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SOPA, The Internet Censorship Bill, Was Lauded By Both Parties In Key House Hearing [View All]

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onehandle Donating Member (1000+ posts) Send PM | Profile | Ignore Wed Nov-16-11 10:51 PM
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SOPA, The Internet Censorship Bill, Was Lauded By Both Parties In Key House Hearing
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Source: Huffington Post

WASHINGTON -- At a House Judiciary Committee hearing Wednesday, Democrats and Republicans joined together to voice support for legislation that would criminalize much of the activity that occupies the Internet. The bipartisan bill known as the Stop Online Piracy Act would establish major new powers for corporations intent on corralling copyrighted materials -- powers that would lead to big legal bills for start-ups and Silicon Valley giants alike. SOPA's Senate counterpart, the PROTECT IP Act, was already voted out of the Senate Judiciary Committee in September.

Both political parties -- flush with campaign contributions from Hollywood studios and trial lawyers -- are eager to pass the legislation. The Senate version, introduced in May, has broad support, but has been held up by Sen. Ron Wyden (D-Ore.). Without Wyden's hold, the legislation looks certain to pass by a landslide. The House version, introduced last month, was written by House Judiciary Chairman Lamar Smith (R-Texas) and co-sponsored by ranking member John Conyers (D-Mich.).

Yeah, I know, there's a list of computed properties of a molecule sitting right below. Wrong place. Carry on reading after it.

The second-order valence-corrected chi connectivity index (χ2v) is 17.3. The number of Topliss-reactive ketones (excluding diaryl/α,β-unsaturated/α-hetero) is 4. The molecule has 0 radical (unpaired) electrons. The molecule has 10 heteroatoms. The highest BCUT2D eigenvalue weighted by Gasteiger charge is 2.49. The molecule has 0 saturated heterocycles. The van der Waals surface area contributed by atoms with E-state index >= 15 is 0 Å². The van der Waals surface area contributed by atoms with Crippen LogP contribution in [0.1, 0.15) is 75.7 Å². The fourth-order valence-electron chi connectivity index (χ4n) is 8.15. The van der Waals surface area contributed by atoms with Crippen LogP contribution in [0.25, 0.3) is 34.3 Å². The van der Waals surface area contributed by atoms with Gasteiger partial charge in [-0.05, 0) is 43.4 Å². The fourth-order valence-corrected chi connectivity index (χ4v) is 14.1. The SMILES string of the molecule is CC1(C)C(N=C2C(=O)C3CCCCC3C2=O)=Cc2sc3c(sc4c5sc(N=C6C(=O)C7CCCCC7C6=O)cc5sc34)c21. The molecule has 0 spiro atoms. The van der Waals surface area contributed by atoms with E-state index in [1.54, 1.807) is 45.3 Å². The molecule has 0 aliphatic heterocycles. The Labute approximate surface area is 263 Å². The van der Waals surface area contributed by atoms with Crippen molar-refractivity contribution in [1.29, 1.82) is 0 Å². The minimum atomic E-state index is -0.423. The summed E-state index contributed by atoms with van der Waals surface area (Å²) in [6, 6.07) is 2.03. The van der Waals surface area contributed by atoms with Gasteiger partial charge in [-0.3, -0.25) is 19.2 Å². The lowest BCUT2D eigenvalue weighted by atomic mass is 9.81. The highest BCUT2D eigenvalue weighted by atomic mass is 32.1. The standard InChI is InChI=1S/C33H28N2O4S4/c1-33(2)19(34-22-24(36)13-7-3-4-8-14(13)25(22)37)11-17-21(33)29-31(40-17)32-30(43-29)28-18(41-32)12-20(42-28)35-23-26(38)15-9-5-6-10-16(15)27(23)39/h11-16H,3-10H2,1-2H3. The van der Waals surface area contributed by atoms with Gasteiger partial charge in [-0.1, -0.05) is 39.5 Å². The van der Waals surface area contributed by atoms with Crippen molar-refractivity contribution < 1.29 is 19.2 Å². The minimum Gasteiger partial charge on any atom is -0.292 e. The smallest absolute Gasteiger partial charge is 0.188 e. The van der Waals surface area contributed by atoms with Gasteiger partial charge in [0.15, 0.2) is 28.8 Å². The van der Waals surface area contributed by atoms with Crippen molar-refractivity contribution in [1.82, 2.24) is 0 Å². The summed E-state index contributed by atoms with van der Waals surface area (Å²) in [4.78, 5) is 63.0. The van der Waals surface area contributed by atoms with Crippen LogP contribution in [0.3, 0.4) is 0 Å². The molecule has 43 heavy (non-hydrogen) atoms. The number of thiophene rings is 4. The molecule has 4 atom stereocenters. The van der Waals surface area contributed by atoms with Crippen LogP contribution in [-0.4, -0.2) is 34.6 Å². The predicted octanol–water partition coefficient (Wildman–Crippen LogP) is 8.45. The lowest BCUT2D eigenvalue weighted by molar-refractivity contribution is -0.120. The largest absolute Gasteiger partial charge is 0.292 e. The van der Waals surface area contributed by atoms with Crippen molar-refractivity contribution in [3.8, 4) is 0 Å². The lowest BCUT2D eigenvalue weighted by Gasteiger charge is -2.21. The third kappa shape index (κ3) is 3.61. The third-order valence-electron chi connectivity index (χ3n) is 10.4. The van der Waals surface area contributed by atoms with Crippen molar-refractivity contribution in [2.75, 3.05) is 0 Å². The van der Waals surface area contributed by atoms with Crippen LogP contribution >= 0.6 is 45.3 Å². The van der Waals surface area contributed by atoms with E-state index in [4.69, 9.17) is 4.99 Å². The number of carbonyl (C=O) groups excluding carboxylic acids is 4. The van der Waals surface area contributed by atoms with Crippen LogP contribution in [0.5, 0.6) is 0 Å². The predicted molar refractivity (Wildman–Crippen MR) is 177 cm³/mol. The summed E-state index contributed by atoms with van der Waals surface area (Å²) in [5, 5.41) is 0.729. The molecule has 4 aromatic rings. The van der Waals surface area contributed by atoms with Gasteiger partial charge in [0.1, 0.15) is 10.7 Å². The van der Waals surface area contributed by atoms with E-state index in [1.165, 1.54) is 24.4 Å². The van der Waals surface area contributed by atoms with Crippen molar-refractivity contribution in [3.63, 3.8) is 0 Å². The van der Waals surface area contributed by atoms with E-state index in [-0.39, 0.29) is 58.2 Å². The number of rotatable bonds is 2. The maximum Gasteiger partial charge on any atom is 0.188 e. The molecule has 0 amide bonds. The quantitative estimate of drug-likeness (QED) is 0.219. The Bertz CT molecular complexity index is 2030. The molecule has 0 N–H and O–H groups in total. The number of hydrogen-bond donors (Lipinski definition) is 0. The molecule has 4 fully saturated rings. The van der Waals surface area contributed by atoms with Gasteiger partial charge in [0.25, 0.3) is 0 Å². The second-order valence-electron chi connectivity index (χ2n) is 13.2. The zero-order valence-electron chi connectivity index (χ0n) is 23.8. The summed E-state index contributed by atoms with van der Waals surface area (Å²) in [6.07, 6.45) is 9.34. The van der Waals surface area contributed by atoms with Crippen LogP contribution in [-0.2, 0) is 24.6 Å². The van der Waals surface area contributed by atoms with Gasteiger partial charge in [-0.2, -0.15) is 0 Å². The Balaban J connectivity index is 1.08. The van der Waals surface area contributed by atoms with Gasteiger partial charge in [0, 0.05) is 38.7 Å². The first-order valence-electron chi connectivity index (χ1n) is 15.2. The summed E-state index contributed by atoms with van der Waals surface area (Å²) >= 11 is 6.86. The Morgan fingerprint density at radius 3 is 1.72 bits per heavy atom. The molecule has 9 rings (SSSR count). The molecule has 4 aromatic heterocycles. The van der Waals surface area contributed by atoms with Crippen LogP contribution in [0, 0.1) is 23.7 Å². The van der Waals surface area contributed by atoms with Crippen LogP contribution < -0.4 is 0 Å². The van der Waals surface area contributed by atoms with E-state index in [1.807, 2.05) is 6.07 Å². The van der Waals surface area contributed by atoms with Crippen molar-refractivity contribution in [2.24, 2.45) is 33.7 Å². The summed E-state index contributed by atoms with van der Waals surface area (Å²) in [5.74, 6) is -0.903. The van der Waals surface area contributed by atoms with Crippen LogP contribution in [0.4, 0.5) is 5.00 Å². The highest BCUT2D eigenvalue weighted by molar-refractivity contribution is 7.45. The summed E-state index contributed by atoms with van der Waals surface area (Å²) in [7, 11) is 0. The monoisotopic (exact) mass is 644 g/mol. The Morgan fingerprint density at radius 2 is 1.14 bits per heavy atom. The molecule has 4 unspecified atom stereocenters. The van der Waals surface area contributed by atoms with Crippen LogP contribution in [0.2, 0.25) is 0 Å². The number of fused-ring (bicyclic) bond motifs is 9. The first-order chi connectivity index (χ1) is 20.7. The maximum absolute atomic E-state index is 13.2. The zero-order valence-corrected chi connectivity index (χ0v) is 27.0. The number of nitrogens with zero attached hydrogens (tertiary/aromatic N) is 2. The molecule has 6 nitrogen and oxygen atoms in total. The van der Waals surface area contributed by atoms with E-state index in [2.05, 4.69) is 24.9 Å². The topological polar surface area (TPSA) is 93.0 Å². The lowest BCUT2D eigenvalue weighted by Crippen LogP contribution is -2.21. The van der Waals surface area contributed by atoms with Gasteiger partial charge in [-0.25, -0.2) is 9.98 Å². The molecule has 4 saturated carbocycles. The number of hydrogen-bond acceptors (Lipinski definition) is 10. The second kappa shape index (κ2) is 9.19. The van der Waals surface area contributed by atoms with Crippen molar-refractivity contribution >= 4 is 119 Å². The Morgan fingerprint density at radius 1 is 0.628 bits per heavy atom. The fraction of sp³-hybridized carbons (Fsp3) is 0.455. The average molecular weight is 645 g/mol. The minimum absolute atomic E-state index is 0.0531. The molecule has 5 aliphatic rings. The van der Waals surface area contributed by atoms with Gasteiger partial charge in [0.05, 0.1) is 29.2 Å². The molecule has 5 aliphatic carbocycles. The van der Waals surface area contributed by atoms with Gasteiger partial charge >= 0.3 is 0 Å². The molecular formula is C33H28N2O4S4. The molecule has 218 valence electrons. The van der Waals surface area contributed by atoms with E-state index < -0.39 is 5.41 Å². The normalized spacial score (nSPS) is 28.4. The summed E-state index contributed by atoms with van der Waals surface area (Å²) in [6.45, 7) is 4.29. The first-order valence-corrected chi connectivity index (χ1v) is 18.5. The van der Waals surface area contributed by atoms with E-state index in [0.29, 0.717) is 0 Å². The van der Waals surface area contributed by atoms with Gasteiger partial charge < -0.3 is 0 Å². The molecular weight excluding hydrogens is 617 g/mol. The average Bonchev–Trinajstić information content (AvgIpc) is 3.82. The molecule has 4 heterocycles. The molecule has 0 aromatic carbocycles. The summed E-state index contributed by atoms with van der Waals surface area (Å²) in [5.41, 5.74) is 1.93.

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Under current practice, copyright owners such as TV networks and Hollywood studios reach out to websites to request that pirated videos be taken down. Under the new regime, they could ask banks, Internet service providers and domain name registrars to stop doing business with websites that they believed were devoted to piracy. They could, for instance, go straight to YouTube's domain registration company and demand that the entire YouTube website be taken down. And if the registrar resisted, the copyright owners would have the legal ability to take the registrar to court.

That move might not be very threatening to major players, like YouTube, with expensive legal teams, but life on the Internet could be made very difficult for smaller companies and start-ups. For lawyers who litigate intellectual property issues, the bill is a godsend, guaranteeing a flood of work, no matter which party wins the case.

Read more: http://www.huffingtonpost.com/2011/11/16/sopa-internet-...
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